Entertainment and media titan Walt Disney Co. suffered a massive blow during its third fiscal quarter courtesy of the global pandemic. According to the research data analyzed and published by Stock Apps, for the three-month period that ended in June 2020, the Burbank-based giant reported a net loss of $4.72 billion. In contrast, during the same period in 2019, the company posted $1.43 billion as net income.
The total revenue for the period was $11.78 billion, a drop of 42% from the previous year. Notably, analysts’ revenue estimates were significantly higher, which was at $12.39 billion according to FactSet. However, there was a profit of 8 cents per share against an expected loss of 64 cents per share. In comparison to the previous year’s results though, this was a 94% decline year-on-year (YoY).
For the nine months that ended June 30, 2020, Walt Disney Co. reported a total revenue of $50.68 billion. This marked a net income loss of $2.12 billion, contrasted with a profit of $9.65 billion from the previous year’s nine-month period.
$3.5B Operating Income Loss from Disney’s Park Segment
Among the major causes of the decline was the closure of Disney parks. Disneyland, Disneyland Paris and Florida-based Walt Disney World among other parks and resorts were closed in mid-March. This was due to concerns arising from the coronavirus outbreak.
The parks segment was the company’s best performer in Q1 2020. The period, which in Disney’s fiscal year ended in December 2019, saw parks, experiences and products report almost $7.4 billion in revenue.
The figure dropped to $5.54 billion in Q2 2020, and further down to $983 million in Q3. In all, Disney’s parks, experiences and products segment reported a $3.5 billion loss during the third quarter of 2020. This was a drop of 85% for the segment YoY.
Studio entertainment also suffered as movie releases had to be delayed for months. Worse still, movie theatres remained shuttered in the United States. Consequently, the figure went down from $3.76 billion in Q1 to $2.54 billion in Q2 and further down to $1.74 billion in Q3 2020.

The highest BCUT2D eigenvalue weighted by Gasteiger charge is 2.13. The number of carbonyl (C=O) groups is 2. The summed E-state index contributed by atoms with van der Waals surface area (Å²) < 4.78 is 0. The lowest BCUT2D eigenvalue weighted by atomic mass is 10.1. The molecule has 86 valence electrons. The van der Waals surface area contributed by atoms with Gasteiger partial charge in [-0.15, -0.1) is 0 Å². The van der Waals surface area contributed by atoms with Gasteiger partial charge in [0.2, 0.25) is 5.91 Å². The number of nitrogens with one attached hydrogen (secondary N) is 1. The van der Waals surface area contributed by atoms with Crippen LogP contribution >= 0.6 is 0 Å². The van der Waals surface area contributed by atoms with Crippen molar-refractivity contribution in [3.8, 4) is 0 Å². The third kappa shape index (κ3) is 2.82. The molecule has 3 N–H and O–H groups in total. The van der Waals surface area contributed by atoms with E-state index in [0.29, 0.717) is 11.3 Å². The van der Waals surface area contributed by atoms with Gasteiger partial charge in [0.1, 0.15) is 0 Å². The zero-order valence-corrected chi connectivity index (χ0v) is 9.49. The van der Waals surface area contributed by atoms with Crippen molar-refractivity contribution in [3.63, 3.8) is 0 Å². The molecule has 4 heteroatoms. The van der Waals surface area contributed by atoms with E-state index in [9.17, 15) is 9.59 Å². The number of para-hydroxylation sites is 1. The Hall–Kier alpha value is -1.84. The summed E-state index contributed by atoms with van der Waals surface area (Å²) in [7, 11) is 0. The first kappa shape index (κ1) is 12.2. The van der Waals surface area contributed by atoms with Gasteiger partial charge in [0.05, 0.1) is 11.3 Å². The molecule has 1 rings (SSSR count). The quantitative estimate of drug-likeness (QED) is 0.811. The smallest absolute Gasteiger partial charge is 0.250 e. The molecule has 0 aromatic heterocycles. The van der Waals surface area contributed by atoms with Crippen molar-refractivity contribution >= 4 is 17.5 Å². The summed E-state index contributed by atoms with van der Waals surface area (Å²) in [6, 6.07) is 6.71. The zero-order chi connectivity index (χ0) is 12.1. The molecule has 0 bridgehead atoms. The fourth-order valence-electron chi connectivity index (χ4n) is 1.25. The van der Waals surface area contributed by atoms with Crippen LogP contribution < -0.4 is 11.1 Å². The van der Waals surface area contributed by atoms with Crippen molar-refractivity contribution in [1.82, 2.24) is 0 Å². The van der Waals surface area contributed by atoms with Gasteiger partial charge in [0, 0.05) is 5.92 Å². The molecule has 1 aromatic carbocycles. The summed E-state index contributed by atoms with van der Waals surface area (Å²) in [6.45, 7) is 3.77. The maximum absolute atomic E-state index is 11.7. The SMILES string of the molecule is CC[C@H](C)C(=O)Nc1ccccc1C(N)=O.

Entertainment companies seemed to be among the worst hit during the quarter. Towards the end of July, WarnerMedia parent company AT&T Inc. reported an earnings loss of $830 million for the same period. In its report, it pointed out that HBO Max, a new streaming service, accounted for losses exceeding $400 million for the quarter.
Similarly, Live Nation, a Beverly Hills-based promoter and live event ticket seller reported a drop of 98% in revenue as a result of concert cancellations. During the quarter, it only had 24 concerts, a far cry from the 7,213 concerts reported in Q2 2019. This resulted in a net loss of approximately $568 million.
Fox Corp was among the few entertainment giants that had some good news to report. For the quarter that ended on June 30, 2020, its annual revenue was $12.3 billion. This was an improvement of 8% from the previous year’s $11.4 billion. However, its report covered the entire fiscal year, softening the effects of the pandemic in the first two quarters of 2020.
Sony Corp’s performance was also not as badly affected, largely thanks to its gaming section. The entertainment and electronics firm reported a $2.15 billion profit. This was a decline of only 1.1% YoY, which is remarkable given the circumstances.
The company has in recent times sought to accelerate a shift to recurring revenue streams like gaming content subscription fees. With that in mind, it has made investments in Epic Games, Fortnite creator, and Bilibili, a Chinese video site.
Disney+ Hits 60.5M Subscribers, Surpassing 5-Year Goal
On the bright side though, the quarter found Disney preparing for the launch of Disney Plus, its new streaming service. It was also mulling over the acquisition of 21st Century Fox Inc., a $71.3 billion transaction.
The third fiscal quarter earnings report included an announcement that the recently launched streaming service had already surpassed 60.5 million subscribers. This brought its total number of paid subscribers to 100 million across its streaming services.
When Disney+ launched, the goal was to reach 60 to 90 million subscribers by 2024. Reaching the goal in 8 months instead of five years was an impressive feat. At the time, Hulu had 35.5 million subscribers for its live TV and on-demand service combined. ESPN+, on the other hand, has more than tripled its 2019 level and stood at 8.5 million.
However, despite the success of the streaming service, the direct-to-consumer segment suffered along with the rest, albeit not as badly. It managed to raise $3.97 billion according to Statista, a drop from the previous quarter’s $4.12 billion.